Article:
Inter-router CXTP uses the Seamoby SCTP port [IANA].
 Timeliness of the context transfer information SHOULD be accommodated
 by setting the SCTP maximum retransmission value to
 CT_MAX_TRANSFER_TIME to accommodate the maximum acceptable handover
 delay time.  The AR SHOULD be configured with CT_MAX_TRANSFER_TIME to
 accommodate the particular wireless link technology and local
 wireless propagation conditions.  SCTP message bundling SHOULD be
 turned off to reduce an extra delay in sending messages.  Within
 CXTP, the nAR SHOULD estimate the retransmit timer from the receipt
 of the first fragment of a CXTP message and avoid processing any IP
 traffic from the MN until either context transfer is complete or the
 estimated retransmit timer expires.  If both routers support PR-SCTP
 [PR-SCTP], then PR-SCTP SHOULD be used.  PR-SCTP modifies the
 lifetime parameter of the Send() operation (defined in Section 10.1 E
 in [SCTP]) so that it applies to retransmits as well as transmits;
 that is, in PR-SCTP, if the lifetime expires and the data chunk has
 not been acknowledged, the transmitter stops retransmitting, whereas
 in the base protocol the data would be retransmitted until
 acknowledged or the connection timed out.

Loughney, et al. Experimental [Page 17] RFC 4067 Context Transfer Protocol (CXTP) July 2005

 The format of Payload Data Chunk taken from [SCTP] is shown in the
 following diagram.
  0                   1                   2                   3
  0 1 2 3 4 5 6 7 8 9 0 1 2 3 4 5 6 7 8 9 0 1 2 3 4 5 6 7 8 9 0 1
 |   Type = 0    | Reserved|U|B|E|    Length                     |
 |                              TSN                              |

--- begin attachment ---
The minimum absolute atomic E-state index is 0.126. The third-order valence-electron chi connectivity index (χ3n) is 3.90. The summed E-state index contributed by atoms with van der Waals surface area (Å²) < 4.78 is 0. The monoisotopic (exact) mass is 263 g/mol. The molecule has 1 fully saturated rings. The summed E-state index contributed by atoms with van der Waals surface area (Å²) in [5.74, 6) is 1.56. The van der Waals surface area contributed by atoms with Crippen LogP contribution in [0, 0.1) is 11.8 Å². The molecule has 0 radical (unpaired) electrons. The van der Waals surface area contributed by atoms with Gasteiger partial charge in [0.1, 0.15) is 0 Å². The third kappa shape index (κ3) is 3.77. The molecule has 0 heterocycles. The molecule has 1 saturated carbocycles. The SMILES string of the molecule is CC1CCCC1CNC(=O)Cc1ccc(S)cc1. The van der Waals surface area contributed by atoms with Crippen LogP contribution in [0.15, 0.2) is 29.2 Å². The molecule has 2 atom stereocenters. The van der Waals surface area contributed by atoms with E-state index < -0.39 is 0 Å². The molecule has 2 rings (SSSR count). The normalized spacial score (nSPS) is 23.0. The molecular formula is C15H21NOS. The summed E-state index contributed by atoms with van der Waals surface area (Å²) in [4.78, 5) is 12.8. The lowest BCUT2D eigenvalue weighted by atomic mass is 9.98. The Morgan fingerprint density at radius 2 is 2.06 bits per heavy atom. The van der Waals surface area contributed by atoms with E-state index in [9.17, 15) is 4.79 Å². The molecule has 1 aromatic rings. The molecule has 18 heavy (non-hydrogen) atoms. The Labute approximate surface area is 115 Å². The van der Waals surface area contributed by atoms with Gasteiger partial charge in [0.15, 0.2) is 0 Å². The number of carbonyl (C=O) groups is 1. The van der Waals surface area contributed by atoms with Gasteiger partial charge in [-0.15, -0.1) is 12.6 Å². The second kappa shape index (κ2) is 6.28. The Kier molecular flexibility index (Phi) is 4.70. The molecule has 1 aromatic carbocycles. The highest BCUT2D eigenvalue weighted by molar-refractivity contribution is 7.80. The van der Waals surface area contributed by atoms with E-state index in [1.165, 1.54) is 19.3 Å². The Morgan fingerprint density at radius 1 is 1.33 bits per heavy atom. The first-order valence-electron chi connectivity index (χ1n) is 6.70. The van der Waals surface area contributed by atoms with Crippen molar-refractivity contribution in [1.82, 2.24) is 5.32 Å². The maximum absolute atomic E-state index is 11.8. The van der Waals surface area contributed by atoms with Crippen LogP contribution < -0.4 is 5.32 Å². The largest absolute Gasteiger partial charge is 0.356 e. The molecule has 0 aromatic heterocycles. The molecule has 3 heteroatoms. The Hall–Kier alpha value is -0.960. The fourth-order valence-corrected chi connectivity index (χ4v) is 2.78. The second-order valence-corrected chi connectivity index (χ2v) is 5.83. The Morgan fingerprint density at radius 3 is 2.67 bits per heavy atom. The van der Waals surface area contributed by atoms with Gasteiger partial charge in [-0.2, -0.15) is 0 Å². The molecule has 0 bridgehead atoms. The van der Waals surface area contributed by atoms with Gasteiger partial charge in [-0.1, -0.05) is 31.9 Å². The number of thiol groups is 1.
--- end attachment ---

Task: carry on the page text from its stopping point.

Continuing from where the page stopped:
|      Stream Identifier S      |   Stream Sequence Number n    |
 |                 Payload Protocol Identifier                   |
 ~                 User Data (seq n of Stream S)                 ~
    'U' bit              The Unordered bit.  MUST be set to 1 (one).
    'B' bit              The Beginning fragment bit.  See [SCTP].
    'E' bit              The Ending fragment bit.  See [SCTP].
    TSN                  Transmission Sequence Number.  See [SCTP].
    Stream Identifier S
                         Identifies the context transfer protocol
    Stream Sequence Number n
                         Since the 'U' bit is set to one, the
                         receiver ignores this number.  See [SCTP].
    Payload Protocol Identifier
                         Set to 'CXTP' (see [IANA]).
    User Data            Contains the context transfer protocol
 If a CXTP deployment will never run over the public Internet, and it
 is known that congestion is not a problem in the access network,
 alternative transport protocols MAY be appropriate vehicles for
 experimentation.  For example, piggybacking CXTP messages on top of
 handover signaling for routing, such as provided by FMIPv6 in ICMP